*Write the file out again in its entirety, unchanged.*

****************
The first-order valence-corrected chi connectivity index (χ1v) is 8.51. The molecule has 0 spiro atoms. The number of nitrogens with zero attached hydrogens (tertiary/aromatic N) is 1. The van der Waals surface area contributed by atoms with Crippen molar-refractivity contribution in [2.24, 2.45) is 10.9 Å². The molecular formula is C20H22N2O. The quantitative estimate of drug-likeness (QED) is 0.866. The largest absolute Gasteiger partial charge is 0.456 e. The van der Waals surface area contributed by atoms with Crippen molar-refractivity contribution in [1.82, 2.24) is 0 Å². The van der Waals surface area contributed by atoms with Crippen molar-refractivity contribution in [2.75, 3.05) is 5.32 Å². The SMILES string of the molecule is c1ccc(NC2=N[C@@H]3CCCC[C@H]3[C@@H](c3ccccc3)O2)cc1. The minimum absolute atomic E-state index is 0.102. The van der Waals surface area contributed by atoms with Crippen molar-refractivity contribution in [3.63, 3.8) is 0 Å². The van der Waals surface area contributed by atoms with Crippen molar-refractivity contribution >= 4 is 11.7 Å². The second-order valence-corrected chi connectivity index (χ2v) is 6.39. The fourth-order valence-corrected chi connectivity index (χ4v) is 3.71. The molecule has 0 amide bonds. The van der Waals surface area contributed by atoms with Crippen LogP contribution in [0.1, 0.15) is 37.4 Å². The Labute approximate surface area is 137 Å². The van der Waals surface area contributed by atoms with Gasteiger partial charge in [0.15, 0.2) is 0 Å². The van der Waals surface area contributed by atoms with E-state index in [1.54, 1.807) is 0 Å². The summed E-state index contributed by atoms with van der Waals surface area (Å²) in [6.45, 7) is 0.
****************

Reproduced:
The first-order valence-corrected chi connectivity index (χ1v) is 8.51. The molecule has 0 spiro atoms. The number of nitrogens with zero attached hydrogens (tertiary/aromatic N) is 1. The van der Waals surface area contributed by atoms with Crippen molar-refractivity contribution in [2.24, 2.45) is 10.9 Å². The molecular formula is C20H22N2O. The quantitative estimate of drug-likeness (QED) is 0.866. The largest absolute Gasteiger partial charge is 0.456 e. The van der Waals surface area contributed by atoms with Crippen molar-refractivity contribution in [1.82, 2.24) is 0 Å². The van der Waals surface area contributed by atoms with Crippen molar-refractivity contribution in [2.75, 3.05) is 5.32 Å². The SMILES string of the molecule is c1ccc(NC2=N[C@@H]3CCCC[C@H]3[C@@H](c3ccccc3)O2)cc1. The minimum absolute atomic E-state index is 0.102. The van der Waals surface area contributed by atoms with Crippen molar-refractivity contribution in [3.63, 3.8) is 0 Å². The van der Waals surface area contributed by atoms with Crippen molar-refractivity contribution >= 4 is 11.7 Å². The second-order valence-corrected chi connectivity index (χ2v) is 6.39. The fourth-order valence-corrected chi connectivity index (χ4v) is 3.71. The molecule has 0 amide bonds. The van der Waals surface area contributed by atoms with Crippen LogP contribution in [0.1, 0.15) is 37.4 Å². The Labute approximate surface area is 137 Å². The van der Waals surface area contributed by atoms with Gasteiger partial charge in [0.15, 0.2) is 0 Å². The van der Waals surface area contributed by atoms with E-state index in [1.54, 1.807) is 0 Å². The summed E-state index contributed by atoms with van der Waals surface area (Å²) in [6.45, 7) is 0.